The Steel Wind Strike spell description says (XGtE, p. 166; emphasis mine):

You flourish the weapon used in the casting and then vanish to strike like the wind. Choose up to five creatures you can see within range. Make a melee spell attack against each target. On a hit, a target takes 6d10 force damage.

You can then teleport to an unoccupied space you can see within 5 feet of one of the targets you hit or missed.

The way I read this follows as such: it says "you can" do this, and therefore it is a suggestion rather than a requirement.

However, I know the intent of the spell is to be essentially teleporting after every strike. The intent was derived from a tweet from Jeremy Crawford, which may change my interpretation to RAW vs RAI:

If you cast steel wind strike, the spell doesn't make you invisible during its attacks. You do vanish from your starting location, as you start teleporting around the battlefield, but you blink into view as you make each attack and then teleport to your final destination.

Am I correct in my interpretation that you don't have to teleport next to a target after your last attack from the spell?

Please let me know how I can determine in the future the emphasis for cases such as this, with a citation from a book if possible.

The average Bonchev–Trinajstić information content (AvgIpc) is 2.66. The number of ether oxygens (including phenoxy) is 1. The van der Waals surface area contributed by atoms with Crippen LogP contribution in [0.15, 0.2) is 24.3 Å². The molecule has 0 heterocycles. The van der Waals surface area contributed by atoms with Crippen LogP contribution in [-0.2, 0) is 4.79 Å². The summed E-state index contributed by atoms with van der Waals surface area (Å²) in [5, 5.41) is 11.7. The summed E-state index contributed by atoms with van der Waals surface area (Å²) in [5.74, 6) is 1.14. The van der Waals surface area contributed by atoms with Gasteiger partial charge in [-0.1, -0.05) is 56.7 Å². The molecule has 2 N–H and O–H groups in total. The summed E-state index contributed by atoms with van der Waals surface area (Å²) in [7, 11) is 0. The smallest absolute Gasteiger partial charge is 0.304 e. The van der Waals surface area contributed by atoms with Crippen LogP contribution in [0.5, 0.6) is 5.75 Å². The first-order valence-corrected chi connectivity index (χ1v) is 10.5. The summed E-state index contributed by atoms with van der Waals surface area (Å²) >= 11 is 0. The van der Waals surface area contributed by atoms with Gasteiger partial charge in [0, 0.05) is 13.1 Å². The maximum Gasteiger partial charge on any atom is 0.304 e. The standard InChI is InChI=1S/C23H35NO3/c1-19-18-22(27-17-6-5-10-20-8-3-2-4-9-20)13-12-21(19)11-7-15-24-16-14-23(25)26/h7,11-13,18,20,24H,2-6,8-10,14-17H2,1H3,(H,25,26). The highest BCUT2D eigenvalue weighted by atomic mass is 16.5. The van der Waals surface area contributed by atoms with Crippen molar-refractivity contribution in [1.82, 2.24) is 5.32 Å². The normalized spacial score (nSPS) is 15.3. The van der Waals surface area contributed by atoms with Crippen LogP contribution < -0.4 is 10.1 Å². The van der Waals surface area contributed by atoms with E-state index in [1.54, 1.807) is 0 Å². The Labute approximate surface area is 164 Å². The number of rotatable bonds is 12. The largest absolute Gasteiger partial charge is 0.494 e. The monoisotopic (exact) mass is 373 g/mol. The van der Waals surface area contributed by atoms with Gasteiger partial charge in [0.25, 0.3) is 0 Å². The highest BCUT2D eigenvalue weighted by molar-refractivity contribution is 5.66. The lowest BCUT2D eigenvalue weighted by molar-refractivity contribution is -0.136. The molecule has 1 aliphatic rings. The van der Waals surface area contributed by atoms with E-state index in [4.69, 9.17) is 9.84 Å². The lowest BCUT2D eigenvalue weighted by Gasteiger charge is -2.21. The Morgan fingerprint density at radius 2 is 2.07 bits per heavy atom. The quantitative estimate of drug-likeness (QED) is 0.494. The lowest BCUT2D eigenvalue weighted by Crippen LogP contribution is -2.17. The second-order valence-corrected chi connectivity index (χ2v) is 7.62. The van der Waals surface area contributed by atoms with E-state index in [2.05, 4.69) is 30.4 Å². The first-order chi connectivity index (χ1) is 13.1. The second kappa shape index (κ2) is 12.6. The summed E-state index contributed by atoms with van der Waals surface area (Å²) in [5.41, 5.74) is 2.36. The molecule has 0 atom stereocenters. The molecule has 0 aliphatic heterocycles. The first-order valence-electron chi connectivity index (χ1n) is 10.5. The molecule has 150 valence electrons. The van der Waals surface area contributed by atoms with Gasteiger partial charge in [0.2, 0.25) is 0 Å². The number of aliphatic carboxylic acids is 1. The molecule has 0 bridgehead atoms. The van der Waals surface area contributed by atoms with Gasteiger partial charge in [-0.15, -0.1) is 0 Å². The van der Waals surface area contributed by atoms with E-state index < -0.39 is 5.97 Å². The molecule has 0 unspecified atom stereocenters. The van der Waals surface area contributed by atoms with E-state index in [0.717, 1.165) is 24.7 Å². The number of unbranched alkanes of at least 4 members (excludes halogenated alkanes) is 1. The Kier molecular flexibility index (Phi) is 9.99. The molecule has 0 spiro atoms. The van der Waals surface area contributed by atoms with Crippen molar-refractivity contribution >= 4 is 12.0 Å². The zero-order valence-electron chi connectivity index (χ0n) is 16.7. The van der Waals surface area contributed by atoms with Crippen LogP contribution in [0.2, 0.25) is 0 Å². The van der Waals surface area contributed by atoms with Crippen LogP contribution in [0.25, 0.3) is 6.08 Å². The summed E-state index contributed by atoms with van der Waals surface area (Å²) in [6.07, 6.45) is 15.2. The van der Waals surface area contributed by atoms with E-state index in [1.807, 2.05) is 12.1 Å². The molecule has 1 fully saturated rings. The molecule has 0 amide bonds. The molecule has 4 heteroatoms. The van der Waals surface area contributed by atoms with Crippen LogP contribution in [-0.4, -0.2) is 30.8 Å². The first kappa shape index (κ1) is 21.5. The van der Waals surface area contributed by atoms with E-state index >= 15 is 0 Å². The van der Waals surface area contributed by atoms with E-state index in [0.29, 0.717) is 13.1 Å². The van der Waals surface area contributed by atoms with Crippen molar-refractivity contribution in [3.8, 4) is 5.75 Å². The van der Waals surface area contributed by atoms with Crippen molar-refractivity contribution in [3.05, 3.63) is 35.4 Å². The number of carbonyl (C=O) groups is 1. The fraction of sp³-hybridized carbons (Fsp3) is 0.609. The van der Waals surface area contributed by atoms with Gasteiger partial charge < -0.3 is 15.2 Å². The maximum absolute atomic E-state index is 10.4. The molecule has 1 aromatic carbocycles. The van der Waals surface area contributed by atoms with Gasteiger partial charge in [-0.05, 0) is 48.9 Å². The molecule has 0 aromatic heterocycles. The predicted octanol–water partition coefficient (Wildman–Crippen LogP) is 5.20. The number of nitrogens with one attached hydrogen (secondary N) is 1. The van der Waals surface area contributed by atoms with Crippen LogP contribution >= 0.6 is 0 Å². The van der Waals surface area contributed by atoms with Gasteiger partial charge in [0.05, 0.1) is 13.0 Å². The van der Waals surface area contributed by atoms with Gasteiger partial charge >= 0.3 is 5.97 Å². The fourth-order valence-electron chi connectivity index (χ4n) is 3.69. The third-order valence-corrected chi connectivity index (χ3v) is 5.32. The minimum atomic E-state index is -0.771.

1 Answer 1


No. You do not have to be in any particular location.

There is unlikely to be a citation specifically for this case. However, the general rule in 5e is that with only a few exceptions, things are designed to be as close to natural English language as possible.

If it says "can", that is because it is optional, as is the case in natural English language. If you choose to take advantage of this option, then you will teleport to a space within 5 ft of one of the targets. You can choose not to teleport, or you can choose to teleport and then use movement to move beyond 5 ft. Nothing in the spell requires you to use that teleportation.

The obvious flavour of this spell is that you are in fact teleporting around quickly attacking everyone, but the mechanics don't require that to be the case. You can choose to remain where you started at the end of casting the spell. Within the intended flavour of the spell, imagine this as teleporting around attacking everyone, and at the end teleporting back to where you started.

  • 1
    \$\begingroup\$ In 5e there no longer is separation of flavor and mechanics. Every word in a spell description is a rule. See here: Is there “flavor text” in D&D 5e spells? \$\endgroup\$
    – Mołot
    May 27, 2019 at 13:57
  • 1
    \$\begingroup\$ I would question the extent to which that is actually true, but regardless, this particular spell only implies a certain flavour. It never explicitly says you teleport around disappearing and reappearing next to each target. \$\endgroup\$
    – Jim Cullen
    May 27, 2019 at 23:15

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